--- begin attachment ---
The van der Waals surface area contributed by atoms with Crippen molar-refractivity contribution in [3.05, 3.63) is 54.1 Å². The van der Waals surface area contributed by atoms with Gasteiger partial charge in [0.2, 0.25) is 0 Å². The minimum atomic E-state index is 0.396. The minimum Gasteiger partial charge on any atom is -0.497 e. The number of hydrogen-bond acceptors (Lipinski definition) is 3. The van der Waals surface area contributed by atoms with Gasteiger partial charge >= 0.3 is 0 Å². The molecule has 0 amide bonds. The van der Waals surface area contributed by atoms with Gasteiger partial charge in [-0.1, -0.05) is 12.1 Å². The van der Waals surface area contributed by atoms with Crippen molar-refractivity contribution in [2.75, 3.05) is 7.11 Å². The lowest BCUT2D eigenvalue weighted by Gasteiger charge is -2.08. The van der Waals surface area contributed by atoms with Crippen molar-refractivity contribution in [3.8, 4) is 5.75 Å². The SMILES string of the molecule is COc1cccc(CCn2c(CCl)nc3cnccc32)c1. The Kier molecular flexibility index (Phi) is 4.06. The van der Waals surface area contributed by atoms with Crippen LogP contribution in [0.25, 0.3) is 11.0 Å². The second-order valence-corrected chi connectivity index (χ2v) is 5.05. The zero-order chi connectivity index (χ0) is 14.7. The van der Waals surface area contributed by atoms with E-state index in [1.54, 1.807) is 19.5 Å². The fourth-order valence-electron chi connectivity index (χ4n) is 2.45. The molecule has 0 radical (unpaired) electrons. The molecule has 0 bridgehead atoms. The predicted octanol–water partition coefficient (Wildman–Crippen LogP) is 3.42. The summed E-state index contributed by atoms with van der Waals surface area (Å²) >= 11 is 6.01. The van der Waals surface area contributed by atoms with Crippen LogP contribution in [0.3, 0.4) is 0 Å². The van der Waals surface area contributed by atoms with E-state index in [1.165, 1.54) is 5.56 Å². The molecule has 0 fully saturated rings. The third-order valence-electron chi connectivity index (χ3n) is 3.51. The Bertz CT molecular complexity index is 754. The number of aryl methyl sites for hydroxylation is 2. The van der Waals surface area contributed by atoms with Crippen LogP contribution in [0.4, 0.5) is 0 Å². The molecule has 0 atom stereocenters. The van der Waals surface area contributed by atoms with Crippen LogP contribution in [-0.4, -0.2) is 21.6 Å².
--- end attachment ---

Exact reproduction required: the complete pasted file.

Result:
The van der Waals surface area contributed by atoms with Crippen molar-refractivity contribution in [3.05, 3.63) is 54.1 Å². The van der Waals surface area contributed by atoms with Gasteiger partial charge in [0.2, 0.25) is 0 Å². The minimum atomic E-state index is 0.396. The minimum Gasteiger partial charge on any atom is -0.497 e. The number of hydrogen-bond acceptors (Lipinski definition) is 3. The van der Waals surface area contributed by atoms with Gasteiger partial charge >= 0.3 is 0 Å². The molecule has 0 amide bonds. The van der Waals surface area contributed by atoms with Gasteiger partial charge in [-0.1, -0.05) is 12.1 Å². The van der Waals surface area contributed by atoms with Crippen molar-refractivity contribution in [2.75, 3.05) is 7.11 Å². The lowest BCUT2D eigenvalue weighted by Gasteiger charge is -2.08. The van der Waals surface area contributed by atoms with Crippen molar-refractivity contribution in [3.8, 4) is 5.75 Å². The SMILES string of the molecule is COc1cccc(CCn2c(CCl)nc3cnccc32)c1. The Kier molecular flexibility index (Phi) is 4.06. The van der Waals surface area contributed by atoms with Crippen LogP contribution in [0.25, 0.3) is 11.0 Å². The second-order valence-corrected chi connectivity index (χ2v) is 5.05. The zero-order chi connectivity index (χ0) is 14.7. The van der Waals surface area contributed by atoms with E-state index in [1.54, 1.807) is 19.5 Å². The fourth-order valence-electron chi connectivity index (χ4n) is 2.45. The molecule has 0 radical (unpaired) electrons. The molecule has 0 bridgehead atoms. The predicted octanol–water partition coefficient (Wildman–Crippen LogP) is 3.42. The summed E-state index contributed by atoms with van der Waals surface area (Å²) >= 11 is 6.01. The van der Waals surface area contributed by atoms with Crippen LogP contribution in [0.3, 0.4) is 0 Å². The van der Waals surface area contributed by atoms with E-state index in [1.165, 1.54) is 5.56 Å². The molecule has 0 fully saturated rings. The third-order valence-electron chi connectivity index (χ3n) is 3.51. The Bertz CT molecular complexity index is 754. The number of aryl methyl sites for hydroxylation is 2. The van der Waals surface area contributed by atoms with Crippen LogP contribution in [0.4, 0.5) is 0 Å². The molecule has 0 atom stereocenters. The van der Waals surface area contributed by atoms with Crippen LogP contribution in [-0.4, -0.2) is 21.6 Å².